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What does the application do?

Recently I had some discussions where we thought about tracking twitter messages. Retrieving Twitter messages and being able to put them into an analytic framework. There are scenario’s where this kind of live tracking can be an added value. For example in communications where you want to have a feel for the opinions about the organization at a glance. Or at a helpdesk. For example an internet provider could track how people are tweeting about the service level or how they feel they have been treated during an outage.

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image: live tracking of twitter messages

I made a bare-bone example with a twitter component and a real time barchart.

The barchart tracks the results of the number of tweets during a period of time. The component has a property “numberoftweets” that you can use and pass to the bar chart. Each time a value is passed to the bar chart a new bar will appear and the older bars will move to the left and fade to white.

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images : Progression of the values

In the future 1.3 release you could also pass the values to a planning model and store these results.

How does it work?

The Tweet component

First of all I searched the internet. I looked for a javascript solution that didn’t have to do all the authorization and needed server side scripting. I found something at http://jasonmayes.com/projects/twitterApi/#sthash.V0yIsiJI.dpbs. I used it and pressed the donate button for his caffeine / beer beverage to code even more.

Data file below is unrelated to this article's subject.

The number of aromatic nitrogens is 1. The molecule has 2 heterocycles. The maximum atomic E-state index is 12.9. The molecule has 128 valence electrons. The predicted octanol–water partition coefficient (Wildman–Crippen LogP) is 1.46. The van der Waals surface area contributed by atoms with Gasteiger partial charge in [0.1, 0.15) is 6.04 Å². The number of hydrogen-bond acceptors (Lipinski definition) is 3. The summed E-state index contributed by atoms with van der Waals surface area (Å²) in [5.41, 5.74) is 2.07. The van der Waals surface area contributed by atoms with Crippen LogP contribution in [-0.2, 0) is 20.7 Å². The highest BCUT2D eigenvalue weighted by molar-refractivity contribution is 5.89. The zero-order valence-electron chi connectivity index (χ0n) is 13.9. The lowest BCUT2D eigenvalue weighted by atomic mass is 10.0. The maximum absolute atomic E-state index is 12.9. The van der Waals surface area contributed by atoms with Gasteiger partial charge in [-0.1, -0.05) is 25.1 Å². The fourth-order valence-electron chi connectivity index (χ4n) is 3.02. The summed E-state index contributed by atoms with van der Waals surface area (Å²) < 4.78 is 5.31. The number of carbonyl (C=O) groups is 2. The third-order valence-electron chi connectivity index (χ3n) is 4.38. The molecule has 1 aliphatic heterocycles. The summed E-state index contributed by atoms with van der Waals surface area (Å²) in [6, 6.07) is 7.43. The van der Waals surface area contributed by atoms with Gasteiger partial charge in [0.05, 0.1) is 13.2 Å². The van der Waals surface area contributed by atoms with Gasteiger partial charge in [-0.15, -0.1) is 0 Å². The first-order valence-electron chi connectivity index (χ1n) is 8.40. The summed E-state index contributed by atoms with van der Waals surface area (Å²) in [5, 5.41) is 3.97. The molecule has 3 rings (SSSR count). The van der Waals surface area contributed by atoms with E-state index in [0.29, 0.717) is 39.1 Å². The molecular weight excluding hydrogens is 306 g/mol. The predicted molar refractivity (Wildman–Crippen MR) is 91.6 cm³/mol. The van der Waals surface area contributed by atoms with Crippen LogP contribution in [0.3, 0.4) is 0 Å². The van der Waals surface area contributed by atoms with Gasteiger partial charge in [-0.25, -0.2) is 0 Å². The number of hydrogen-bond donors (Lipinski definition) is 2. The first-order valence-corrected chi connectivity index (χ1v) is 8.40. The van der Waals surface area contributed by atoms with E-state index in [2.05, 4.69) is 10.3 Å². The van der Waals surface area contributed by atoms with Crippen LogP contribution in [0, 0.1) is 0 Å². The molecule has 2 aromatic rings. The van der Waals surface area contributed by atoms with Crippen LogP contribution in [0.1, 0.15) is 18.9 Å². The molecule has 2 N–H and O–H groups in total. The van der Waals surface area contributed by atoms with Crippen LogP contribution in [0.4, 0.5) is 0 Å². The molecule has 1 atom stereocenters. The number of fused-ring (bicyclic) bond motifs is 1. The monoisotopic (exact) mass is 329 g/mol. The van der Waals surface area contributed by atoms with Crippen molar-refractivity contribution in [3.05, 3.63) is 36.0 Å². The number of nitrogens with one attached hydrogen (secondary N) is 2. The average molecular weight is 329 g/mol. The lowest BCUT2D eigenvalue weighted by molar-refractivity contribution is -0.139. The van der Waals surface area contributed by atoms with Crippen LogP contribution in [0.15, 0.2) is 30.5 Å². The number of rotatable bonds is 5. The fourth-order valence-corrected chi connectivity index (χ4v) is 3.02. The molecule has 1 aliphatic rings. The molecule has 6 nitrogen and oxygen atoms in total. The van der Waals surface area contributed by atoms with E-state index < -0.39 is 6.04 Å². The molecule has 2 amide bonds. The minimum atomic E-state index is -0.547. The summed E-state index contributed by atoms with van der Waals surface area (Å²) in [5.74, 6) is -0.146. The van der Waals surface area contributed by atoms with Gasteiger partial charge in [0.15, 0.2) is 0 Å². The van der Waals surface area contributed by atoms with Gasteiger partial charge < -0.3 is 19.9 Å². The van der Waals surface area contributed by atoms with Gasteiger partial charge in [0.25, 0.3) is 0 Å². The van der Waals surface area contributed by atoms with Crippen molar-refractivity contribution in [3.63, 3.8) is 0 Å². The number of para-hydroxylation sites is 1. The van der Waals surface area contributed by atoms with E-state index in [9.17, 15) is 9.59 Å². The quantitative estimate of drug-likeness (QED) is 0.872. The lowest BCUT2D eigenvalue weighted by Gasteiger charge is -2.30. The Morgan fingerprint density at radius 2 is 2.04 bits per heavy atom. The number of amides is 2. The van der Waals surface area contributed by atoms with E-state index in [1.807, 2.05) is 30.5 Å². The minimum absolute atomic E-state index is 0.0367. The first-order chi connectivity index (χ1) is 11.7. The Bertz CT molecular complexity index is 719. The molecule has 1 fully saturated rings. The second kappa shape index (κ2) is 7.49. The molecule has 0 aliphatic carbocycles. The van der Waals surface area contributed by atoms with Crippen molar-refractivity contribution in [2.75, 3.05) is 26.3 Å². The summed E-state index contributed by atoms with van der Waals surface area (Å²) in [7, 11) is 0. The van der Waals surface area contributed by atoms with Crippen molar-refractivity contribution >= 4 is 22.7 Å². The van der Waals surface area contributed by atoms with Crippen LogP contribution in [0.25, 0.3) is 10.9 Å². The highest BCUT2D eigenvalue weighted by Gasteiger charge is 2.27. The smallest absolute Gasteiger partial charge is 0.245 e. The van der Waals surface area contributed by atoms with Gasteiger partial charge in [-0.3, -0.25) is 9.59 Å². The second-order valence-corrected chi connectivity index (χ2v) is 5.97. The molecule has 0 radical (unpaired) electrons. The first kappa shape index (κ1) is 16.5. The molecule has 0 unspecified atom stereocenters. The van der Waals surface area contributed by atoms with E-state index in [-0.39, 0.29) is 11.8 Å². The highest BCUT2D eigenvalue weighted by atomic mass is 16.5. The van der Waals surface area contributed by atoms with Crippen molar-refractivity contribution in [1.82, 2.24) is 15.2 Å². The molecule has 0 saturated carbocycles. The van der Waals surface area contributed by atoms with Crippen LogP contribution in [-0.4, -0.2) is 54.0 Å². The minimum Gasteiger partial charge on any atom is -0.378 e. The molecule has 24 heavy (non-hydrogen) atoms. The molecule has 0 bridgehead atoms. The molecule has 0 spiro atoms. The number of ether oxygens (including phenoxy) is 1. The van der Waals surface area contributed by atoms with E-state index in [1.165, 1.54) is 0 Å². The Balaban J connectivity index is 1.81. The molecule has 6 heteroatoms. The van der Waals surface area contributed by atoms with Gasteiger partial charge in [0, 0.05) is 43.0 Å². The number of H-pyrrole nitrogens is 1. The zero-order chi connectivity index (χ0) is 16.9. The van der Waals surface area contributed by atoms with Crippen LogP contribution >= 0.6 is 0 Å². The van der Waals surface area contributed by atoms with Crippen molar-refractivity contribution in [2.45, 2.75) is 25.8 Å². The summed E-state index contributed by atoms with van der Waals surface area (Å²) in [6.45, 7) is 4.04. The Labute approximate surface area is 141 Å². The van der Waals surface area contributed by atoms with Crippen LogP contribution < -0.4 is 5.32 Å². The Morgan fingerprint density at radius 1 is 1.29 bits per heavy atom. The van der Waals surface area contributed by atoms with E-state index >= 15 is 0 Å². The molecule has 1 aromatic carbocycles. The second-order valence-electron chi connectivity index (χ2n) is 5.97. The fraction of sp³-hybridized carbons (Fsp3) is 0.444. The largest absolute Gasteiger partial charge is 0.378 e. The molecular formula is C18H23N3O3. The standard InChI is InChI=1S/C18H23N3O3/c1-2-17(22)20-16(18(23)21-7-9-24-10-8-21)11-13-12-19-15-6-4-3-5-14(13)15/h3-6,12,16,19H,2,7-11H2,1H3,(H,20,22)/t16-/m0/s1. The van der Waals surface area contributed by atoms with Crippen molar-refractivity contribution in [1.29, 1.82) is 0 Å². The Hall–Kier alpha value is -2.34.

This is a version where you use your personal twitter account (or organization) to set up widgets. The javascript code uses these widgets to collect the data.

To be able to pass the number of tweets to another component I added the property number of tweets. In the afterupdate event I have 2 lines to update the value :


numberTweets = tweetMessages.length;

this.firePropertiesChanged(["tweetnumber"]);

for the example I just counted the tweets although it is fixed in a parameter. You can also do a substring and search for “seconds ago” and “minutes ago” in the lines. This would give you the number of tweets in the last minute or hour.

to build the html table I relied heavily on the simple table example. As the retrieved tweets are already html it is possible to just append them to the component :


var html = '<ul>';
           while(n < x) {
             html += '<li class=\"" + "tweetline" + >' + tweetMessages[n] + '</li>';
             n++;
           }
           html += '</ul>';
           this.jqTable.append(html);

the javascript itself was documented on the site and looks like this :


twitterFetcher.fetch('449308105306693633', 'example4', 7, true, true, true, '', false, handleTweets, false);

note that the long number is the widget number and the “handletweets” is a function that translates this to a variable that we work with.

The Bar Chart

I will not go too much into the barchart itself but instead focus only on the part that makes it a realtime chart. The intention is that at the start no bars are visible, but that values are added to the chart and represented in the bars.

In the init stage I set up the dataset for the chart. This is an array. The length depends on a property settings (how much history you want to see).

In the getter/setter function for the history length the array is reset when the property is changed :